Overtraining can have a variety of negative effects. Many times overtraining starts as very slow and subtle changes that you make during a training program that compound quickly, but there are great ways to track your daily activities and statistics-whether on paper or with an app or smartwatch-to prevent overtraining.
Before we take a look at the 8 ways to prevent overtraining, let’s first establish the symptoms and potential injuries that can occur. Perhaps you may start to observe changes in your sleep, mood, appetite, heart rate, or amount of energy. Other symptoms of overtraining that may manifest, which cover a range of different issues, include:
- Excessive muscle soreness
- Loss of mental focus
- Loss of motivation
- Frequent injury or illness
- Hormonal disturbances
- Immune disturbances
- Muscle tension
- Unintended weight loss
Injuries from Overtraining
Overtraining may contribute directly to any of the following injuries:
- Pulled muscles
- Rotator cuff damage
- Nerve damage
- Bone stress
Long Term Effects
These issues may require medical interventions, including surgeries, physical therapy, etc. If left unchecked, severe effects long term could interfere with your mental, physical, and emotional wellbeing:
- Abnormal sense perceptions
- Increased injuries
- Long term insomnia
- Long term muscle soreness
- Muscle or joint degeneration
Here are Our 8 Best Ways to Prevent Overtraining in the Gym:
Take care of yourself properly during activity and in recovery
Stretching, ice, rest, elevation, massage, and wearing knee sleeves, elbow sleeves, and compression socks when appropriate are all good self-care strategies. Consider muscle rolling at home or on the go to help with muscle knots and tension. Practice a cool-down period to give your heart and muscles a good recovery session.
Find supplemental ways to manage stress
While exercise can be a great way to deal with stress, one of the most common underlying reasons that lead to overtraining is trying to “get it all out” during your workout. If you find yourself overtraining to try to get out such stress from work, family, etc. - then incorporate additional ways to help deal with stress that will supplement a healthy level of physical training. This way, you can enjoy your workouts rather than having a rage-fest in the gym. Research mindfulness and meditation, explore new outdoor hobbies such as biking, kayaking, or trail running. There is an endless list of activities that are very therapeutic! Find what works best for you.
Ensure that you get medical attention regularly
Go for a routine physical and a blood test every six months. Schedule to see specialists or physical therapists when necessary and don’t put off care when you begin to see a problem initially.
Take a day off, or two!
Rest regularly from your physical training program. That is, take a day off from heavy workouts at least once each week or once every three days if necessary. Some heavy lifters even go with a one-day-on, one-day-off schedule, and that is completely sustainable and can still get you the gains you are looking for. You can still do something light on your rest days - this is referred to as active rest and may include a casual jog, a bike ride, a swim, even a long walk or something to that effect. Also, track your sleep quantity and quality with a fitness watch and be sure to stick to a sleep routine of going to bed at the same time every night and planning accordingly to get 7-9 hours of sleep.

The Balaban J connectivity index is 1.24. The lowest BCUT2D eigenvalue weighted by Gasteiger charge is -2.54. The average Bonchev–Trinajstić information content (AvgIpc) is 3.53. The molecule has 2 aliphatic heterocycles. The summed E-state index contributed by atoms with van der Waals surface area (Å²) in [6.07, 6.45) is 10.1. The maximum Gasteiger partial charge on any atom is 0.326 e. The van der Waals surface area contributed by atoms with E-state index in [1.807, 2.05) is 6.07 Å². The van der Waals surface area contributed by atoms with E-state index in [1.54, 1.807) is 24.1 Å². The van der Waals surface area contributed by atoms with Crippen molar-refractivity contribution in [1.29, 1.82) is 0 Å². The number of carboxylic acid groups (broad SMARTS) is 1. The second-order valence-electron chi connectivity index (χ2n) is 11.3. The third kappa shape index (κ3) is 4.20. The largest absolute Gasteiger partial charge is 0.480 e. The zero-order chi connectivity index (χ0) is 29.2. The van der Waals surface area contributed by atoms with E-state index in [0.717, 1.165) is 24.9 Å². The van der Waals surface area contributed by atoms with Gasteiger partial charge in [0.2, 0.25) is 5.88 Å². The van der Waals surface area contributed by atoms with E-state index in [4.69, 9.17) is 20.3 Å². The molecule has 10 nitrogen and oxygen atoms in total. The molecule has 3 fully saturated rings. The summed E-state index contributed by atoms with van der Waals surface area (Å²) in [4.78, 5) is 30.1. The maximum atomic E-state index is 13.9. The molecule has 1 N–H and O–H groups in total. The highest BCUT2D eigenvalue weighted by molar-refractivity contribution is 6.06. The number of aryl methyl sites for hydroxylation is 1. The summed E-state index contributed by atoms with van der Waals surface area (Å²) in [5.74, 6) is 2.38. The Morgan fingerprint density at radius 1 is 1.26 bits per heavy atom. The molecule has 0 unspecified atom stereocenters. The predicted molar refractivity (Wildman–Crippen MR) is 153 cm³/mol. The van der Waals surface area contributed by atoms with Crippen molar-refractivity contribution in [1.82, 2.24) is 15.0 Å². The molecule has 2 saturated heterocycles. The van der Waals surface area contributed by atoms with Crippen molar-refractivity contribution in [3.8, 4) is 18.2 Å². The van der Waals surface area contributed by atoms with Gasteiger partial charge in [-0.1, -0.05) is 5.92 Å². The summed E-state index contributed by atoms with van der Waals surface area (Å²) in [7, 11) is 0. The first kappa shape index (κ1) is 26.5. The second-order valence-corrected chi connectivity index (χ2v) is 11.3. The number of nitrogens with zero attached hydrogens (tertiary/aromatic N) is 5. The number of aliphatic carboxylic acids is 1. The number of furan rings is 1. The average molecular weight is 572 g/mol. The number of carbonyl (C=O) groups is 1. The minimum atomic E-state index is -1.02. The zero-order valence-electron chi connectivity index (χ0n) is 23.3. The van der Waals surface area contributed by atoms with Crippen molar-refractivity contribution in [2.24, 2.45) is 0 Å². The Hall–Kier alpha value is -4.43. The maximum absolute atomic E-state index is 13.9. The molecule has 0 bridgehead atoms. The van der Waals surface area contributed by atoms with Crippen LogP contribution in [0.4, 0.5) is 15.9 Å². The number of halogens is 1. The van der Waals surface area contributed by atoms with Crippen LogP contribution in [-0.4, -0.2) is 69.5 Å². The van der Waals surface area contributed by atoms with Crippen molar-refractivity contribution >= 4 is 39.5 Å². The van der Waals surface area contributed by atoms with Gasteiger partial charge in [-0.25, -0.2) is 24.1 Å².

Switch it up
Over time, vary what you do and how you do it. Another form of rest is to vary your routine so that you are not working the same areas all the time; in the short term, this will allow you to continually train for multiple days in a row. In terms of long-range planning, this will allow you to achieve the most comprehensive gains possible. Besides varying your routines and activities, you can vary your intensity as well.
Monitor your heart rate during activity and rest and note any changes
Changes in heart rate will happen, obviously. Maybe your resting heart rate is 65bpm and you average 115bpm during your usual strength training routine. But watch out for sudden, drastic changes in heart rate - this could be a sign you are overworking your cardiovascular system or that you may even have a cardiovascular issue. If you notice drastic changes in heart rate, you should seek medical attention.
Have a plan
Keep a training diary or log to document your training activity accurately. But most importantly, have a plan. We bolded that first part and capitalized it because it is probably the most important piece in this article - doing your research and planning properly in advance is the best way to avoid overtraining. Set goals at a reasonable pace. Set your limits ahead of time so that you don’t go too far. Follow your own plan – not necessarily the same as that of another’s. Don’t be afraid to tweak your plan if you find you need to.
Consider your intake
Eat enough of what you need, including carbohydrates, to give you the energy you need to endure. Ensuring you stay hydrated is vital to preventing fatigue and overtraining issues. Eating healthy ensures you are getting all of the nutrients needed to replenish fatigued muscles. Consider what supplements and vitamins may be useful in order to be your best, but be sure to consult with a physician before starting any supplement or vitamin - don’t overdo it!
If you find you are at risk of overtraining or are finding yourself currently experiencing symptoms of overtraining, create a plan to prevent further overtraining. Consider wearing knee sleeves, elbow sleeves, and compression socks to help with the prevention of injuries, and to provide support and increased blood flow to high-risk areas. Physix Gear Sport is the best choice for affordable recovery and pain relief gear and has a 100% satisfaction guarantee, so there is no risk - simply send it back for a full refund if something doesn’t work for you.